To the atheist Sartre: Thank you for this vivid incarnation of Jesus

French existentialist philosopher wrote nativity play while a prisoner of war

Jean-Paul Sartre in Paris in 1966. Photograph: Dominique Berretty/Gamma-Rapho via Getty Images

Jean-Paul Sartre in Paris in 1966. Photograph: Dominique Berretty/Gamma-Rapho via Getty Images

 

The French existentialist philosopher Jean-Paul Sartre, one of the most famous atheists of the 20th century, left his unbelief aside – at least temporarily – in December 1940. It was while he was a prisoner of war in a German camp, and it was all because of a Christmas play, the first play he ever wrote.

Drafted into the French army in September 1939, Sartre was captured by the Germans in June 1940 as his company retreated, and was imprisoned in the Stalag 12 D camp in Trier.

To keep himself intellectually stimulated, Sartre gave a series of lectures to fellow prisoners, most of whom were priests. He spoke to them about authenticity, freedom and hope. The priests were spellbound by his inspiring talks.

Rev Prof Thomas Casey SJ is dean of philosophy at St Patrick’s College, Maynooth
Rev Prof Thomas Casey SJ is dean of philosophy at St Patrick’s College, Maynooth

Paul Feller, a Jesuit seminarian at the time, was so moved that on being ordained after the end of the second World War, he dedicated the remainder of his life to living and working among the poor.

Sartre composed a play for these priests to perform on Christmas Eve 1940. Entitled Bariona, or The Sons of Thunder, it was a nativity play with a difference. Bariona, the chief of a poor village, takes a stand against the rising taxes from Rome by ordering that no more children are to be born in his village.

But when he hears of the birth of a messiah who will grow up to be a man of peace, he is incensed, because he wants a leader who will overthrow the Roman occupiers. Bariona sets out for Bethlehem to kill the baby. However, when he arrives at the stable he is captivated by the look on Joseph’s face and changes his plan altogether.

This is not the same nihilistic Sartre who published the novel Nausea in 1938, just two years beforehand. It is a different Sartre

Instead of killing Jesus, he goes to his own death, by gathering his men to fight a hopelessly lopsided battle against Herod’s soldiers who are intent on putting an end to the newborn child.

Jean-Paul Sartre and Simone de Beauvoir in an outdoor cafe in the Piazza Navona. Photograph: Francois Lochon/Time Life Pictures/Getty Images)
Late in life: Intellectual heavyweights Jean-Paul Sartre and Simone de Beauvoir in the Piazza Navona, Rome, Italy. File photograph: Francois Lochon/Time Life Pictures/Getty 

The most remarkable moment in the play is when Sartre tries to enter into Mary’s state of mind. He provides an astonishingly warm portrayal of her relationship with Jesus: “And no other woman has had God just for herself in that way. A very tiny God whom she can take in her arms and cover with kisses, a warm-bodied God who smiles and breathes, a God she can touch, a God who is alive. And if I were a painter, it is at a moment like this that I would paint Mary. I would try to capture the air of affectionate daring and delicate shyness with which she puts out her finger to touch the soft little skin of this baby God whose warm weight she feels on her lap and who smiles at her.”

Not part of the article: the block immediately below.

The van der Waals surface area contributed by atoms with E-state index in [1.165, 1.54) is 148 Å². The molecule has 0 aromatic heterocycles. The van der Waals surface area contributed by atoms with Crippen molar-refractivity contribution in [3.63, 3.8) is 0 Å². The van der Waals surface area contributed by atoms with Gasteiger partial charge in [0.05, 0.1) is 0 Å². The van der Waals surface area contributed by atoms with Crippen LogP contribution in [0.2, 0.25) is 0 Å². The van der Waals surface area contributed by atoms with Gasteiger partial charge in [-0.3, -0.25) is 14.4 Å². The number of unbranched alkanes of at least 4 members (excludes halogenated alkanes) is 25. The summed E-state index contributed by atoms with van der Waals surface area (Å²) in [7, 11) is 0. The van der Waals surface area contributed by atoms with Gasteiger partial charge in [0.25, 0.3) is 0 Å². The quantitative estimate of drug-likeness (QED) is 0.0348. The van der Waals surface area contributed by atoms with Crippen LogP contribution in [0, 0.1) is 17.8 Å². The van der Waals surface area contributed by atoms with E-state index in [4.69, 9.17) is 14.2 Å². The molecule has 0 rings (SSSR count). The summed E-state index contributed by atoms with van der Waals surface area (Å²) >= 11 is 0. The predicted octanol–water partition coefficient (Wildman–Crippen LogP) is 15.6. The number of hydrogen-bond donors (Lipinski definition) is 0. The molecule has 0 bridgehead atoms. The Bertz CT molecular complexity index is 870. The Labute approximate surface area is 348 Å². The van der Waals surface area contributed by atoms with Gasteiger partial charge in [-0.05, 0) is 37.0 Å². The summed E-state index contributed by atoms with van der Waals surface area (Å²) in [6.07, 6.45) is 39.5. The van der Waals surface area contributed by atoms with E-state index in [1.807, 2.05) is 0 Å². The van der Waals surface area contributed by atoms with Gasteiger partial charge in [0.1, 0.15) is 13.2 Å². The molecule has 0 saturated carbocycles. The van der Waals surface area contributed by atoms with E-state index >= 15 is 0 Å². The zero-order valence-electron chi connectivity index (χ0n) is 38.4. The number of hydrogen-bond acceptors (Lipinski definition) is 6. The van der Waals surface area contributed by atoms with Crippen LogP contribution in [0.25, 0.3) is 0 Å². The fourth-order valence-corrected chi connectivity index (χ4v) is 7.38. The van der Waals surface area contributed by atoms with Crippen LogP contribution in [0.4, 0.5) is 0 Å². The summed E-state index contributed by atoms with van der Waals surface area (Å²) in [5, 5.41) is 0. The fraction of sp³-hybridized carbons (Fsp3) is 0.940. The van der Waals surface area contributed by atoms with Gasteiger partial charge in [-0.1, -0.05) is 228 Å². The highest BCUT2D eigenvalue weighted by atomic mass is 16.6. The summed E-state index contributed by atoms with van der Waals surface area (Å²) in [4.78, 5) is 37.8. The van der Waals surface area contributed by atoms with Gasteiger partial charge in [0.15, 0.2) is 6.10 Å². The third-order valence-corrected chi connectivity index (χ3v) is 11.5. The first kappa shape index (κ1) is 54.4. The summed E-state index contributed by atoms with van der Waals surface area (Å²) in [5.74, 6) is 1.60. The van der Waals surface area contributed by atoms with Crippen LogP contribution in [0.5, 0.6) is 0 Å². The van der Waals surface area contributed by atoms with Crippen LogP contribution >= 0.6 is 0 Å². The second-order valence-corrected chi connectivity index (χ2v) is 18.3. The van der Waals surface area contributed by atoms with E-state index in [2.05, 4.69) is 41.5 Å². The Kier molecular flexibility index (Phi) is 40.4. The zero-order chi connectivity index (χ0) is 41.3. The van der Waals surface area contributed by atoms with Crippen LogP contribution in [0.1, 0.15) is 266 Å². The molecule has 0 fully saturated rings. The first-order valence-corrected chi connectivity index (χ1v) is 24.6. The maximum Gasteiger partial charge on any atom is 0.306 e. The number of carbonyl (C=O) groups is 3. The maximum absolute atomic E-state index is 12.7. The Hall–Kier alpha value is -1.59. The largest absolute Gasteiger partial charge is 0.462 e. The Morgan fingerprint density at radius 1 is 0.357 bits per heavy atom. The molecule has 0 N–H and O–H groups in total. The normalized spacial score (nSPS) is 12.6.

Wonder of being

This is not the same nihilistic Sartre who published the novel Nausea in 1938, just two years beforehand. It is a different Sartre, a man touched by the wonder of being, by the hope of new birth, and by the genuine affection of Mary: “She looks at him and thinks: ‘This God is my child, this divine flesh is my flesh. He is made of me, he has my eyes and the shape of his mouth is the shape of mine . . . He is my God and he looks like me!’”

These are the words of someone who has entered so imaginatively into the faith of the Christians imprisoned with him that it almost seems like he himself shares their faith.

I am grateful to Sartre, an unbeliever, for expressing the mystery of the incarnation of Jesus through the eyes of Mary

Sartre’s positive take on Christmas was so out of character that years later his companion Simone de Beauvoir claimed he had never written this play in the first place, as a result of which Sartre himself was forced to confirm that he was indeed the author.

He explained that the play did not signal any essential change in his atheistic stance but was a particularly fitting way to foster unity among the prisoners during that Christmas of 1940.

Existentialist philosophers Simone de Beauvoir and Jean-Paul Sartre enjoy the freedom of the beach in Rio in 1960. Photograph: STF/AFP/Getty
Existentialist philosophers Simone de Beauvoir and Jean-Paul Sartre enjoy the freedom of the beach in Rio in 1960. File photograph: STF/AFP/Getty

As a believer, I am grateful to Sartre, an unbeliever, for expressing the mystery of the incarnation of Jesus through the eyes of Mary, and in such a fresh and vivid way.

May we too experience something of the wonder and simplicity of the infant Christ, as we celebrate this Christmas.

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